Tip #757: Conflict as Debate or Debacle

The key to breakthrough problem solving isn’t getting along well. It’s not getting along-well.” Shane Snow

According to Shane Snow in “How to Debate Ideas Productively at Work,” conflict and arguments can be very healthy for an organization. Diverse thinking and disagreements, though uncomfortable, often lead to innovation and breakthrough solutions. This is because cognitive diversity makes a group smarter when everyone is willing to share their expertise and opinions.

However, when conflict occurs, there is a right and a wrong way to debate an issue. He identifies three categories of debates: “The kind where the goal is to persuade people you’re right; the kind where the goal is to look better than your opponent; and the kind where the goal is to find better solutions together.”

Snow is an advocate of the third kind of debate and makes these suggestions to keep the argument productive and constructive:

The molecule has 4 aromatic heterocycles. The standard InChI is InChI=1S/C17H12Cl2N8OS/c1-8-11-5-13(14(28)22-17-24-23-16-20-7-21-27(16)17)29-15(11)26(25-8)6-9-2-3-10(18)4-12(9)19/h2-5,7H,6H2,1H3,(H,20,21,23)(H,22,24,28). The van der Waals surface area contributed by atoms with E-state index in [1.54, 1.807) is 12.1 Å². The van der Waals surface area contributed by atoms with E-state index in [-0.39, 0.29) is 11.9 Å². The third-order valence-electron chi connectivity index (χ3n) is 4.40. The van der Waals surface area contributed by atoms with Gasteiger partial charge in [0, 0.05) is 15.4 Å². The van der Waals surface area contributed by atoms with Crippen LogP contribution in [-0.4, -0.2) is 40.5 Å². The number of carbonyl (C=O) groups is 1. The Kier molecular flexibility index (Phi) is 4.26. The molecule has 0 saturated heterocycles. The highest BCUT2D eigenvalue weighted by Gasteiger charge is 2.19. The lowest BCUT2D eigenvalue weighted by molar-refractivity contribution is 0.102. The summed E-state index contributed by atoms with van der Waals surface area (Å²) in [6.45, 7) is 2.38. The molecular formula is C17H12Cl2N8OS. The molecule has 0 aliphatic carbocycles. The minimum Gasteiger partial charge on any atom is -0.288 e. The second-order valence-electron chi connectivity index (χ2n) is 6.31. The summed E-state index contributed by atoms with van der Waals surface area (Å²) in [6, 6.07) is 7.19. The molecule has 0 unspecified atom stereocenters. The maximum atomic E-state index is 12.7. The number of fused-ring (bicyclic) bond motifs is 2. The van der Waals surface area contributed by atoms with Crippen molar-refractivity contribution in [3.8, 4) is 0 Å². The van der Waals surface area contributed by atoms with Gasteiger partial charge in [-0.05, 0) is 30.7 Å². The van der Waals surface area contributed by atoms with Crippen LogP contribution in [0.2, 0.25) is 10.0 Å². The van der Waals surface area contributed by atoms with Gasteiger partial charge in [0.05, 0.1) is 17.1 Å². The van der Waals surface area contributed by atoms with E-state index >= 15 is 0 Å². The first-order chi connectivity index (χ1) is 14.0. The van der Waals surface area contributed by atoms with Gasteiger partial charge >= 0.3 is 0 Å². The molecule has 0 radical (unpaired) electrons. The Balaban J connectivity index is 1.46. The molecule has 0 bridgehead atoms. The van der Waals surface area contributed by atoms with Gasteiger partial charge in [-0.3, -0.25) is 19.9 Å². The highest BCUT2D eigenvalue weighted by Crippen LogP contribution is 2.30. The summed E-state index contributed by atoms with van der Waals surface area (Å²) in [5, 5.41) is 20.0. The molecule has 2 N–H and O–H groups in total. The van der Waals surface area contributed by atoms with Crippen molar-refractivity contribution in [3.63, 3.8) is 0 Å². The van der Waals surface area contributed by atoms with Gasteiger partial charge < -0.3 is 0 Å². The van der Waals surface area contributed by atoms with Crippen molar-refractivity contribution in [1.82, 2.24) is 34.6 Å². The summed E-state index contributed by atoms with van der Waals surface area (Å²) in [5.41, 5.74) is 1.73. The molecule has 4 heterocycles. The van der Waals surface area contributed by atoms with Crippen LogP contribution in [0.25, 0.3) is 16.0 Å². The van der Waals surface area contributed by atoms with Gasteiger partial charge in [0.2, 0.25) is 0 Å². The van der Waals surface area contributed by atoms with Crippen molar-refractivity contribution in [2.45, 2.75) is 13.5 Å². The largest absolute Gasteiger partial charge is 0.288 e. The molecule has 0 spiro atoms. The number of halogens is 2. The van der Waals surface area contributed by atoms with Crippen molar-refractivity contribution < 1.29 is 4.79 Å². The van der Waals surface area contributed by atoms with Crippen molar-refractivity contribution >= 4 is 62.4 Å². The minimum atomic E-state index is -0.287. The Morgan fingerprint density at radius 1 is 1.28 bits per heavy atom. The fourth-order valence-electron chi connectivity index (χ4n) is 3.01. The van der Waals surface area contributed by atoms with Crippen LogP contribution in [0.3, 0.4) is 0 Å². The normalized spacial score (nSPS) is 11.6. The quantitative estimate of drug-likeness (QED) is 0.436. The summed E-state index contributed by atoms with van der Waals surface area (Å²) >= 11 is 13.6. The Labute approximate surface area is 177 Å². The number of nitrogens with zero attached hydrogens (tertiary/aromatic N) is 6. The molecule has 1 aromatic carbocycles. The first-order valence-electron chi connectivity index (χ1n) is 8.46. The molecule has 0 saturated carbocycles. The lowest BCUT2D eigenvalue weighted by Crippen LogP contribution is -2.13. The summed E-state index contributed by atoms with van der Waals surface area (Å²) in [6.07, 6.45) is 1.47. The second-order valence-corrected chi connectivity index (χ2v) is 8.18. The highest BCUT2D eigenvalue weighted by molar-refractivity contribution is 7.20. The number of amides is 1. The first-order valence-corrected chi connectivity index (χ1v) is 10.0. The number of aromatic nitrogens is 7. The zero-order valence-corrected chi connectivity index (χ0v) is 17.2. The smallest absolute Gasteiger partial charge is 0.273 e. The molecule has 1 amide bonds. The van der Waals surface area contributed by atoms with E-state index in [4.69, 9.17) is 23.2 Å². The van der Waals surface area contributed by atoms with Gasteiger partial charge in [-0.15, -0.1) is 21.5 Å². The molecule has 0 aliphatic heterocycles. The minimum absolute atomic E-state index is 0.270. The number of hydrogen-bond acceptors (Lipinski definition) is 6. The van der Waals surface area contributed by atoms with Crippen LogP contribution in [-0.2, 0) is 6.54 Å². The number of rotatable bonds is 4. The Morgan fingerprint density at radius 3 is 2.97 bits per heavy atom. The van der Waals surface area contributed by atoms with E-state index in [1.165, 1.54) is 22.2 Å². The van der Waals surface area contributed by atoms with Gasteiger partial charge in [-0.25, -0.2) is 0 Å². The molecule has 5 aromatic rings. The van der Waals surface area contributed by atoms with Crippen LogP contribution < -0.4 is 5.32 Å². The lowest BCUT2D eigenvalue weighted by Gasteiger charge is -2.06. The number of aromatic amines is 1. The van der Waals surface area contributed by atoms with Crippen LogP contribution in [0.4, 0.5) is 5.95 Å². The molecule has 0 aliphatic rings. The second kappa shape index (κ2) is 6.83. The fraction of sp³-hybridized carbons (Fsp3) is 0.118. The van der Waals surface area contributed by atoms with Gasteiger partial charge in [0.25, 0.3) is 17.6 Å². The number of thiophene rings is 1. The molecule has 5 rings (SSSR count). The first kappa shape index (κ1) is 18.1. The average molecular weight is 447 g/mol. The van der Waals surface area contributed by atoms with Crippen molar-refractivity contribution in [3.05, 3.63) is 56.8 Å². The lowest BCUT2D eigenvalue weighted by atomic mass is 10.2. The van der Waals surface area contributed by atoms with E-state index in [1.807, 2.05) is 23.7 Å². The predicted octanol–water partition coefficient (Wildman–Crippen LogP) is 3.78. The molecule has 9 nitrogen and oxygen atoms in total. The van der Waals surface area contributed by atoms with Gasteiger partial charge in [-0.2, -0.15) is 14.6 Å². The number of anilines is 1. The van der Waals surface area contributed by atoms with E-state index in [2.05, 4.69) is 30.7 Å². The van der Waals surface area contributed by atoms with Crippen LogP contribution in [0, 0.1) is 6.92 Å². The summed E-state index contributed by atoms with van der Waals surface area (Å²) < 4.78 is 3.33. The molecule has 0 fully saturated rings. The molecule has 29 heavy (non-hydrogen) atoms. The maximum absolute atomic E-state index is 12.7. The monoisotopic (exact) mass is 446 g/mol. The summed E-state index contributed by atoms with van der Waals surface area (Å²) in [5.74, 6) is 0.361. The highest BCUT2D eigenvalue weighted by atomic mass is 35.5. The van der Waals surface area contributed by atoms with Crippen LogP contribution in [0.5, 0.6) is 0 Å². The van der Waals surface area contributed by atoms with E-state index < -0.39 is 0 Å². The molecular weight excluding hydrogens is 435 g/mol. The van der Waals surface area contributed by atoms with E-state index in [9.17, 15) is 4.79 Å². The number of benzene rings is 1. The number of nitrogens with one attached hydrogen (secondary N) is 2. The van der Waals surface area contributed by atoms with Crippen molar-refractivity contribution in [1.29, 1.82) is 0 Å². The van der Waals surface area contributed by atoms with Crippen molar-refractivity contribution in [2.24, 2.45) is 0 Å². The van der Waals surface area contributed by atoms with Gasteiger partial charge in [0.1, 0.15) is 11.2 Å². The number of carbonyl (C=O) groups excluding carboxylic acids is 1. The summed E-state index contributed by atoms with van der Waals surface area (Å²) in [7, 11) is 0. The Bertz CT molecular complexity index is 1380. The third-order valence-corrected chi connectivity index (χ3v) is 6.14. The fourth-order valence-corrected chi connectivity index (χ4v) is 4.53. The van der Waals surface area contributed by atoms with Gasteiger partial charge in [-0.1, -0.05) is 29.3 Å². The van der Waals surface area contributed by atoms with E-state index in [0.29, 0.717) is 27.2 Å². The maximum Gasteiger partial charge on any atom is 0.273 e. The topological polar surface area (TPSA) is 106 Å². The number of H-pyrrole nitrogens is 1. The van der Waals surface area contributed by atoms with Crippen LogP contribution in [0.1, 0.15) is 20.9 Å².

Remember that we’re all on the same team. This is not about winning or losing.

  1. We are here as comrades in the spirit of inquiry, not as adversaries.
  2. We share the same goal: to find the best solution.

Keep it about facts, logic and the topic at hand. When people hold strong opinions, there is a tendency to resort to logical fallacies, question dodging, bad facts and outright deception.

  1. Bear in mind that the debate is not about who cares more, who is the loudest, who is the most powerful, or who is the most articulate.
  2. Distinguish between facts and interpretations (stories people have about the facts).

Don’t make it personal. Depersonalize arguments so that people don’t feel that their ideas or identities are under attack.

  1. Stay away from questions that cast judgment on people, rather than on their ideas. Use “what” questions such as “What makes you feel that way?”
  2. Assume that everyone’s intentions are good.

Be intellectually humble. Be willing to respect every viewpoint and change your mind when necessary.

  1. Don’t take things personally.
  2. Admit when you realize that you’re wrong.

For Snow’s other rules and recommendations for productive debates, see https://hbr.org/2019/01/how-to-debate-ideas-productively-at-work?utm_medium=email&utm_source=newsletter_daily&utm_campaign=dailyalert_not_activesubs&referral=00563&deliveryName=DM24717

May your learning be sweet.


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